Craig Howell, Partner and specialist in asbestos diseases at Birchall Blackburn Law, said: “Rather than being returned to insurers, the premium should be used to increase the payments to victims and their families. Awards from the scheme are often not as high as that for a civil claim, and often family members cannot claim, for example children. This money should be used to increase levels of compensation paid or it could fund research. Also, the scheme should be extended to other asbestos diseases caused by asbestos, such as lung cancer, asbestosis and pleural thickening.”
Colin Tunstall, from the National Asbestos Helpline, said: “The Association of British Insurers actually told the Government that insurers could afford to pay 3% without passing the costs on to customers. And Mike Penning, former Minister for Disabled People under the last Coalition government, stated in Parliament that 3% would be the figure set during the passage of the Mesothelioma Act 2014. Why has this changed? Think of the good that the £7.8m surplus could do for mesothelioma victims and research.”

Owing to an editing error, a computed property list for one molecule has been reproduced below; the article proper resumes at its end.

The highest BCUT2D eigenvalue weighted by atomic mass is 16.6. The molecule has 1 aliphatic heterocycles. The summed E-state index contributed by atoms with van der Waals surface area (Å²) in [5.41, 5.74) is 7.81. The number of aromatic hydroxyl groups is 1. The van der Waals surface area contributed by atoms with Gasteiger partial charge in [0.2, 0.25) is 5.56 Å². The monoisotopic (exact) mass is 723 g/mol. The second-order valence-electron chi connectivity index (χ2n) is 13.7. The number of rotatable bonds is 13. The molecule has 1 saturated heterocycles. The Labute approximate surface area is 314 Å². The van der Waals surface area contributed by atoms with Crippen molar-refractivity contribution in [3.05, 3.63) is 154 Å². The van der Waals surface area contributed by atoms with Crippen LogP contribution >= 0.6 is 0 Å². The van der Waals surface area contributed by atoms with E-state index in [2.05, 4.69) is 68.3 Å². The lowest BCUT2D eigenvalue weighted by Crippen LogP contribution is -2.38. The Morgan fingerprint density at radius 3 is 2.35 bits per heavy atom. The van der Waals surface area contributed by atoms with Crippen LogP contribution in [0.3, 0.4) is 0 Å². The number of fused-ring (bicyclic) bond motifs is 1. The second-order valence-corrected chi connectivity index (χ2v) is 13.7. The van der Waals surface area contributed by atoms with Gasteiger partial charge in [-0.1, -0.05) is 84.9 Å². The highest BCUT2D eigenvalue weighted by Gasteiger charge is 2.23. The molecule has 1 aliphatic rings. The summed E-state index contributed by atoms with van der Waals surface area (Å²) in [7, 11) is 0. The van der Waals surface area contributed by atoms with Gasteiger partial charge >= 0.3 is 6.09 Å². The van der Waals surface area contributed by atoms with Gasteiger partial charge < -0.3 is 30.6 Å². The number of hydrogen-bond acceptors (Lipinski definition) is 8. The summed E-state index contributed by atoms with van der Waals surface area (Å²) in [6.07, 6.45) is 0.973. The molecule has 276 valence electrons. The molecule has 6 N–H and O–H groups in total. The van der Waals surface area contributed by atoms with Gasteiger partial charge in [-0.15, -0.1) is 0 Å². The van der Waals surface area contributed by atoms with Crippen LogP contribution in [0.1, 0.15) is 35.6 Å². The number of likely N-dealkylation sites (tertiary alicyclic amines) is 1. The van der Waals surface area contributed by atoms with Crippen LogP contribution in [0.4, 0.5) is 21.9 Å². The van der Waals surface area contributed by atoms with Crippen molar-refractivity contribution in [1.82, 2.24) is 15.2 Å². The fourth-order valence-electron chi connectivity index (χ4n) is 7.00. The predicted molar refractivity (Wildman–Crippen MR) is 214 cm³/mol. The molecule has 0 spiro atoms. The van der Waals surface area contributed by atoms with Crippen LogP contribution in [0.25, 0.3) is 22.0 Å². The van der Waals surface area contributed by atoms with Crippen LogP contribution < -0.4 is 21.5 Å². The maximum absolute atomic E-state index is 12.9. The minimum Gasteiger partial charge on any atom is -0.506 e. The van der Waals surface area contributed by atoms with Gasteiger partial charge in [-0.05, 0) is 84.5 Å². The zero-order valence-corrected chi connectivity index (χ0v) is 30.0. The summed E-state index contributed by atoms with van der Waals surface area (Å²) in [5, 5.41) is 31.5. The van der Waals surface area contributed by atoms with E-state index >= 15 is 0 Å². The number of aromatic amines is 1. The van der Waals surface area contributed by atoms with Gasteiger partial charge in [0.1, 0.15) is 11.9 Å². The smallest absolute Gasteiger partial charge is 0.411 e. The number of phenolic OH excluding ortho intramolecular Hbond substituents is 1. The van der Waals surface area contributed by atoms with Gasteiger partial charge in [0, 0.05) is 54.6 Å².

Frances O’Grady, TUC General Secretary, said: “We are very disappointed that the mesothelioma levy is being reduced. Asbestos is the UK’s biggest workplace killer. Around 5,000 people die each year from mesothelioma and asbestos related lung cancer – 13 people for every day of the year. The government should maintain the levy at last year’s level and use any surplus to extend the compensation scheme to all victims of asbestos or for research into treatment.”
Throughout 2014, figures from the National Cancer Research Institute show that just £820,000 was invested into mesothelioma research. This number is significantly lower than the £9.9 million and £5.3 million spent respectively on the skin cancers melanoma and myeloma, which are two forms of skin cancer with a similar mortality rate. Per death, £3,700 is invested for skin cancer, whereas for mesothelioma it is only £480. The £7.8m surplus levy from the Mesothelioma Scheme would have a major impact on medical research into mesothelioma and ultimately on sufferer’s lives.